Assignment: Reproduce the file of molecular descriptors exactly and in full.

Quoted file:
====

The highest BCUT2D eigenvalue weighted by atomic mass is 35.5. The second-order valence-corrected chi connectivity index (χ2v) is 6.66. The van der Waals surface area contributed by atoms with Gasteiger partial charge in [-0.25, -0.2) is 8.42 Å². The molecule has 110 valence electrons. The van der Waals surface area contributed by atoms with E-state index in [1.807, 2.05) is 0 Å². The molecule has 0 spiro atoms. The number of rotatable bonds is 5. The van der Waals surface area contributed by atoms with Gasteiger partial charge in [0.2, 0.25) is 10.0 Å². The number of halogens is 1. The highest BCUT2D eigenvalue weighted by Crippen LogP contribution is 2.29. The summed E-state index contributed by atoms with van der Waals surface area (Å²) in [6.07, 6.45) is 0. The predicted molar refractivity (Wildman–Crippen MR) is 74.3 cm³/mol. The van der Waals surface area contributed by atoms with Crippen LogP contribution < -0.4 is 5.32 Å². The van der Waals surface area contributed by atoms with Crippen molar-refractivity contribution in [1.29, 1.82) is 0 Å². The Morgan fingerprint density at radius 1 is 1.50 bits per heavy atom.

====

The highest BCUT2D eigenvalue weighted by atomic mass is 35.5. The second-order valence-corrected chi connectivity index (χ2v) is 6.66. The van der Waals surface area contributed by atoms with Gasteiger partial charge in [-0.25, -0.2) is 8.42 Å². The molecule has 110 valence electrons. The van der Waals surface area contributed by atoms with E-state index in [1.807, 2.05) is 0 Å². The molecule has 0 spiro atoms. The number of rotatable bonds is 5. The van der Waals surface area contributed by atoms with Gasteiger partial charge in [0.2, 0.25) is 10.0 Å². The number of halogens is 1. The highest BCUT2D eigenvalue weighted by Crippen LogP contribution is 2.29. The summed E-state index contributed by atoms with van der Waals surface area (Å²) in [6.07, 6.45) is 0. The predicted molar refractivity (Wildman–Crippen MR) is 74.3 cm³/mol. The van der Waals surface area contributed by atoms with Crippen LogP contribution < -0.4 is 5.32 Å². The van der Waals surface area contributed by atoms with Crippen molar-refractivity contribution in [1.29, 1.82) is 0 Å². The Morgan fingerprint density at radius 1 is 1.50 bits per heavy atom.